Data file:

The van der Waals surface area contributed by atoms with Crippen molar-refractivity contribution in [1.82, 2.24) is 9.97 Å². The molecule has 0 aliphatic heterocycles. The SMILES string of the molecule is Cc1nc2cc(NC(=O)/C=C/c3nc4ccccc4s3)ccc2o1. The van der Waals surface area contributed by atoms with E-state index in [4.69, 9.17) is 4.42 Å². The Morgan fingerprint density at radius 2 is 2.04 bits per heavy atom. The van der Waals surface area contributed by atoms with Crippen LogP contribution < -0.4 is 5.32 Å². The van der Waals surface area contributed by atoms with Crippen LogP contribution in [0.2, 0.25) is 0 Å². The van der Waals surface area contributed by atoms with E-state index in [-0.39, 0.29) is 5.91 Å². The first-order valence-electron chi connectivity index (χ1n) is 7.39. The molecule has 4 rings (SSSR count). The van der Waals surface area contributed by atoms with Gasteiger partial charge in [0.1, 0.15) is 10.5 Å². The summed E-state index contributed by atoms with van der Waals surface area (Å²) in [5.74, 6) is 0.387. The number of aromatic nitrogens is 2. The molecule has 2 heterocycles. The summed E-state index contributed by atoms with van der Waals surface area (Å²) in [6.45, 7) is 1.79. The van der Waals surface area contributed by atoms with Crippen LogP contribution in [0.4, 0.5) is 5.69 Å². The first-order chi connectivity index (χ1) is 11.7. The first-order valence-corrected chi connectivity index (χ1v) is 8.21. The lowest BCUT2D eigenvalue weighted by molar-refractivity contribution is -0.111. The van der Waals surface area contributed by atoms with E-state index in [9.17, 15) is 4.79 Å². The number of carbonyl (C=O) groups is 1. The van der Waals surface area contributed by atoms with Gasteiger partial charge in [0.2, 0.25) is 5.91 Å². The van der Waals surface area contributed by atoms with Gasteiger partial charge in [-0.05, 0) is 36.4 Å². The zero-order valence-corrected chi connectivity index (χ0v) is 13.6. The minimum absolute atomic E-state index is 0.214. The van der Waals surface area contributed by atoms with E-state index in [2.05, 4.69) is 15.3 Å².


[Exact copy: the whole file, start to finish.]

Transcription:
The van der Waals surface area contributed by atoms with Crippen molar-refractivity contribution in [1.82, 2.24) is 9.97 Å². The molecule has 0 aliphatic heterocycles. The SMILES string of the molecule is Cc1nc2cc(NC(=O)/C=C/c3nc4ccccc4s3)ccc2o1. The van der Waals surface area contributed by atoms with E-state index in [4.69, 9.17) is 4.42 Å². The Morgan fingerprint density at radius 2 is 2.04 bits per heavy atom. The van der Waals surface area contributed by atoms with Crippen LogP contribution < -0.4 is 5.32 Å². The van der Waals surface area contributed by atoms with Crippen LogP contribution in [0.2, 0.25) is 0 Å². The van der Waals surface area contributed by atoms with E-state index in [-0.39, 0.29) is 5.91 Å². The first-order valence-electron chi connectivity index (χ1n) is 7.39. The molecule has 4 rings (SSSR count). The van der Waals surface area contributed by atoms with Gasteiger partial charge in [0.1, 0.15) is 10.5 Å². The summed E-state index contributed by atoms with van der Waals surface area (Å²) in [5.74, 6) is 0.387. The number of aromatic nitrogens is 2. The molecule has 2 heterocycles. The summed E-state index contributed by atoms with van der Waals surface area (Å²) in [6.45, 7) is 1.79. The van der Waals surface area contributed by atoms with Crippen LogP contribution in [0.4, 0.5) is 5.69 Å². The first-order chi connectivity index (χ1) is 11.7. The first-order valence-corrected chi connectivity index (χ1v) is 8.21. The lowest BCUT2D eigenvalue weighted by molar-refractivity contribution is -0.111. The van der Waals surface area contributed by atoms with E-state index in [9.17, 15) is 4.79 Å². The number of carbonyl (C=O) groups is 1. The van der Waals surface area contributed by atoms with Gasteiger partial charge in [0.2, 0.25) is 5.91 Å². The van der Waals surface area contributed by atoms with Gasteiger partial charge in [-0.05, 0) is 36.4 Å². The zero-order valence-corrected chi connectivity index (χ0v) is 13.6. The minimum absolute atomic E-state index is 0.214. The van der Waals surface area contributed by atoms with E-state index in [2.05, 4.69) is 15.3 Å².